Serving God's People in Africa since 1868

Help Bring Water to the Nioro Region

First of all, I want to thank you for your past support of our missionaries and the people they serve in cities, towns, villages, and rural communities throughout Africa. Without your generosity and willingness to share with those who are less fortunate, we would not be able to provide those who are suffering with the necessities every human being needs. Your kindness has helped them not just to survive, but to know hope for a better life. Your goodness makes our world a better place!

 

 


 

First of all, I want to thank you for your past support of our missionaries and the people they serve in cities, towns, villages, and rural communities throughout Africa. Without your generosity and willingness to share with those who are less fortunate, we would not be able to provide those who are suffering with the necessities every human being needs. Your kindness has helped them not just to survive, but to know hope for a better life. Your goodness makes our world a better place!

I also want you to know how critical your continued support is in helping African people build better lives for themselves. In so many ways, your partnership helps families who desperately want to stand on their own become independent and self-sustaining. I was reminded of this recently when I received a letter from one of our missionaries, Fr. Alick Mwamba, who is working in the Nioro region of Mali in West Africa. Fr. Alick is the pastor of Our Lady of Fatima mission in northwestern Mali.

“Nioro is a desertic place,” Fr. Alick writes. Things are so dry that because of little rainfall only sparse vegetation grows or — as is often the case — no vegetation at all. “We are in the northwestern part of Mali — nearly 280 miles from Bamako the capital city and about 40 miles from the border of Mauritania. It is a very hot and dusty place . . . and temperatures can easily reach 115 degrees in the shade.”

“If and when it does rain, the rainy season is short . . . from July to September. Because of this, every year we are faced with drought and famine in the region. Needless to say, water is a big problem here in Nioro.”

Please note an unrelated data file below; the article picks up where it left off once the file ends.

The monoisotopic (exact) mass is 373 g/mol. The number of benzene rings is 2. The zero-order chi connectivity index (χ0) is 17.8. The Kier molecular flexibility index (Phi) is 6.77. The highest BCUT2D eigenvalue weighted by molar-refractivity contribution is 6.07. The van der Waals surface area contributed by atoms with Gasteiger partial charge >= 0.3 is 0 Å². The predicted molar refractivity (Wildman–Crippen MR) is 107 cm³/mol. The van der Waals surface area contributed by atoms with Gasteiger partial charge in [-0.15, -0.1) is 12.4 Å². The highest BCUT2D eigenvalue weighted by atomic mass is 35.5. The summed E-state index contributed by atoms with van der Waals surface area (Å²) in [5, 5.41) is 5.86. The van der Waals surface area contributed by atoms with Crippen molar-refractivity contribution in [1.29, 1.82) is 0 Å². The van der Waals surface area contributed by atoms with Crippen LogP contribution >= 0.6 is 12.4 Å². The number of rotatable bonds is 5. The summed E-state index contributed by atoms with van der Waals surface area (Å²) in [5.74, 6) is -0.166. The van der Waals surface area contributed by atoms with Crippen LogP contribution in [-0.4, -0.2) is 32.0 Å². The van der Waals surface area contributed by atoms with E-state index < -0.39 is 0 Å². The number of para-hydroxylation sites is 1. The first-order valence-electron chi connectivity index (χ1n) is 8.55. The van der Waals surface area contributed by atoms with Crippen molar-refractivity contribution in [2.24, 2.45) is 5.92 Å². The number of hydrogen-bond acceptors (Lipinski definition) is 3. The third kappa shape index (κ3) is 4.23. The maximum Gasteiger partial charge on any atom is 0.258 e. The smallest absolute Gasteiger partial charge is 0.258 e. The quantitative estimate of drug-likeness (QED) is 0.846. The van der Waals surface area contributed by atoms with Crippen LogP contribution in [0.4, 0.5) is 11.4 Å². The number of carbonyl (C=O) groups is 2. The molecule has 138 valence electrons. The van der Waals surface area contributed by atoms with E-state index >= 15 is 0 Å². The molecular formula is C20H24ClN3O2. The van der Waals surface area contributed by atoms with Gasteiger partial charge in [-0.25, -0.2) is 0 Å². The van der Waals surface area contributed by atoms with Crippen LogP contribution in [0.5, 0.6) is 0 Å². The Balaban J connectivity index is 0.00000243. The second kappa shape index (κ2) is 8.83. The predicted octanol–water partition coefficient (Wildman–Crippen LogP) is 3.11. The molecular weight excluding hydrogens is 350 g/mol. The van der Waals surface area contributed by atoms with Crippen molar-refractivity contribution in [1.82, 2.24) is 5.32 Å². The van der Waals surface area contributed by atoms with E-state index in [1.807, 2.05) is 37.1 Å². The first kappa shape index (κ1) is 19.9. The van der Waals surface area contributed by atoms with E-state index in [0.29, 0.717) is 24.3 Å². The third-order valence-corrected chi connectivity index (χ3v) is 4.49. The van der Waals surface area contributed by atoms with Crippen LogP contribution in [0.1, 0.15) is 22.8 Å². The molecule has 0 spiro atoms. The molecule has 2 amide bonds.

“The mission was founded in 1960,” he continues, “and this house was built in 1970. That was when the water system was installed. Because water is so scarce, borehole wells (wells that are drilled deep into the earth to tap into a water table far below the surface) are essential for survival. But even though we have a borehole well, water storage tanks are still a necessity. Throughout the decades, though, the original metal water tank that was installed in 1970 has been weakening from rust. Just this year, we have needed to have the tank welded three times, cleaned, and painted. Still, because it is so old, there are other holes which come and the tank continues to leak. Also from time to time, insects as well as rats, bats, small birds and lizards in search of water are able to get into the tank where they die and rot.”

“When water comes out it has a bad smell,” he explains, “so it has now been quite a long time since we stopped drinking water from our tank or even using it for bathing. Sometimes we have to drive more than 90 miles to the next mission to fetch water for drinking. We have no water for gardening or growing vegetables — and it since water is scarce in the entire region, it is very hard to find vegetables anywhere.”

“Even though the people here are very poor,” his letter concludes, “they have donated more than $200 towards the purchase of new water storage tanks. That is an incredible amount for them! They are also doing all of the labor themselves. They are determined to do as much as they possibly can on their own — but they do need help. I am praying that you can give them the extra support they need to purchase the water storage tanks.”

My friend, you and I both know how valuable and precious water is! Protecting it and taking steps to conserve water are things we all need to do every chance we get. In our own homes, we can make sure that we replace leaking or dripping faucets. We can make sure that we don’t let the water just “run” unless there is a container to save it. Try saving the water that is “running until it gets hot” to be used for drinking or for water houseplants. Small efforts like these can make a huge difference.

At the same time, the people in Fr. Alick’s mission also need our help! While my hope is that we can raise at least $38,000 to provide water storage tanks for the mission in Mali as well as assist our other missions throughout West Africa, please know that any amount you can send will be a source of hope to those who are struggling to stand on their own. As I said at the beginning of my letter, it is your continued generosity that makes our work among the poor and needy possible. Your kindness and caring help to make the world a better place.

 

Your Missionary Friend,

Denis P. Pringle

Director of Development